Sept. 27, 1890, to Oct. 23, 1930.
Aiello was the boss of the Sicilian Mafia in Prohibition-Era Chicago. While Alphonse Capone is widely regarded as Chicago’s “Mafia” leader, Capone was not Sicilian and was not widely accepted by Sicilian Mafiosi (hence his obsession with dominating the Unione Siciliana brotherhood and with opening that group’s membership to non-Sicilian Italians).
Immigrant Aiello initially settled in Utica, an upstate New York community located about halfway between Albany and Rochester. About 1920, Aiello headed westward to Chicago and eventually became the acknowledged head of the post-Genna Sicilian underworld there.
During Prohibition, Aiello controlled much of the criminal element in the city’s Little Sicily, including its home liquor-making establishments, and was a thorn in Capone’s side. He actively worked to be more than just a thorn and in the late 1920s, possibly with the approval of Brooklyn’s Frank Yale, a former close friend of Capone, and the national Unione (who had grown disgusted with Capone’s meddling), Aiello allied with Bugs Moran’s mob in an attempt to destroy Capone.
The gang war did not go well for the Aiello forces, and the family leadership left Chicago for a time. The Aiello’s reportedly found sanctuary in New Jersey or in Yale territory in Brooklyn, NY.
The Aiello leadership returned to Chicago in 1928 after Yale was killed. The family was blamed for the assassinations of Capone-sponsored Unione Siciliana leaders Antonio Lombardo and Pasquale Lolordo.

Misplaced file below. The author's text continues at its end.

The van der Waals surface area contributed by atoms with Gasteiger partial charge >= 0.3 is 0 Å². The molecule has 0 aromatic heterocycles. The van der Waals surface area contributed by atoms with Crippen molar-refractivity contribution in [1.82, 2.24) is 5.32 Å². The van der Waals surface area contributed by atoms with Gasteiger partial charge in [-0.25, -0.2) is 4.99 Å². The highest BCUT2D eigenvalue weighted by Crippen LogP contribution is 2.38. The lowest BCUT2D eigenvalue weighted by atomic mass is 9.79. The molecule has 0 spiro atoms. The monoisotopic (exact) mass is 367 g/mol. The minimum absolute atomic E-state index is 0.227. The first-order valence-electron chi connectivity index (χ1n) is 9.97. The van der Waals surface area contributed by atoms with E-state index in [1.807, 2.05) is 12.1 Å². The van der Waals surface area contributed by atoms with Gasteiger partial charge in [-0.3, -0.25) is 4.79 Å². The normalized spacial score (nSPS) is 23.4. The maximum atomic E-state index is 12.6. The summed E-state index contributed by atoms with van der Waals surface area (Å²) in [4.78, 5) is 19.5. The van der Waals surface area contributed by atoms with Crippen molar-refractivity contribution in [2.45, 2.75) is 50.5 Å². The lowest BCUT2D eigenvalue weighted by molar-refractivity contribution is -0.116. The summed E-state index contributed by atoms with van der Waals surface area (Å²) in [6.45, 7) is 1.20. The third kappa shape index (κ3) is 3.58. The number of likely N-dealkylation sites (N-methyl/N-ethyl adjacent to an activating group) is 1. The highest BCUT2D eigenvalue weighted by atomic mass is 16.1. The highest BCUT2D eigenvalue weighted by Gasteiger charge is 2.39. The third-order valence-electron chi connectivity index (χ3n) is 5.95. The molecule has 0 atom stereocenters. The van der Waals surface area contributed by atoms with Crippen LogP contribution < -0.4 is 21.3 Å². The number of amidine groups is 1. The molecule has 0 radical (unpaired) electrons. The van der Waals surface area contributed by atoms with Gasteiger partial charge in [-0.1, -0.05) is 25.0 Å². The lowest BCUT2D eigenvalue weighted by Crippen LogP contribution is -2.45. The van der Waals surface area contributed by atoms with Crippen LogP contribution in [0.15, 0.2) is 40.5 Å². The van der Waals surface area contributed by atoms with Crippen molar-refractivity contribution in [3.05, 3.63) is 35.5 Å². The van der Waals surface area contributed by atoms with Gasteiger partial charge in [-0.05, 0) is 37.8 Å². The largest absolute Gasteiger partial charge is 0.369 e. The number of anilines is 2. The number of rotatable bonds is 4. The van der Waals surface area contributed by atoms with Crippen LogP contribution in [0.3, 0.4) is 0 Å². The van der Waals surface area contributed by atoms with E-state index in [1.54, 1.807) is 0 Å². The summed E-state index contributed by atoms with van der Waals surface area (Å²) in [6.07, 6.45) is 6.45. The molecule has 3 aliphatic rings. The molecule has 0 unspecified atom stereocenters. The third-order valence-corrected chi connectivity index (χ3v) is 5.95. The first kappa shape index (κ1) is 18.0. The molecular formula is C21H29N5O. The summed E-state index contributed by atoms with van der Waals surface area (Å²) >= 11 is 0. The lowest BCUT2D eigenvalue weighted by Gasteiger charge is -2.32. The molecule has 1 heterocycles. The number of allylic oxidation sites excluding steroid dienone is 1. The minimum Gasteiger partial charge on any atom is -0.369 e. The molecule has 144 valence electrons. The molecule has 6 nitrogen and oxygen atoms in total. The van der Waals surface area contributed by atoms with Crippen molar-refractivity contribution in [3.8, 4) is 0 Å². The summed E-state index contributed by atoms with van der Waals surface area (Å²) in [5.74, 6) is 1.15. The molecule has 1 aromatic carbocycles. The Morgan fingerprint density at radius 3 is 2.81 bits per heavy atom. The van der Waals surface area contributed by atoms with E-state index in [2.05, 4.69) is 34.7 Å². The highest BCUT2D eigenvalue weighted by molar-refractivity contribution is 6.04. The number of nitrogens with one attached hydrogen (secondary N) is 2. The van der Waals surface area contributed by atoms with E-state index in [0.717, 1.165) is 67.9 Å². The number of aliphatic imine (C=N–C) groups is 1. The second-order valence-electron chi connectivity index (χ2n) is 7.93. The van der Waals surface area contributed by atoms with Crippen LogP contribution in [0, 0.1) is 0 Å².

After the assassination of Lolordo in January 1929, Aiello stepped up to the coveted but terribly hazardous position of Unione president.
Giuseppe Masseria of New York, the “boss of bosses” of his day, attempted to mediate the conflict between Aiello and Capone early in 1929 but only succeeded in offending Aiello (as well as his allies in Detroit, Buffalo and Brooklyn). During the early Castellammarese War, Aiello (a native of Bagheria, a wealthy suburb of Palermo) supported the forces of Salvatore Maranzano in New York against Masseria and Capone.
Aiello would have been on the winning side in the Castellammarese conflict (momentarily), but he was killed by Capone’s men on Oct. 23, 1930, near the corner of West End and Kolmar Avenues. A sketch at right shows that shots were fired from two adjacent residences across the street from Aiello’s waiting taxicab.
Joe Aiello had several brothers who also participated in bootlegging and other Mafia endeavors. Tony Aiello was injured in a Capone attack.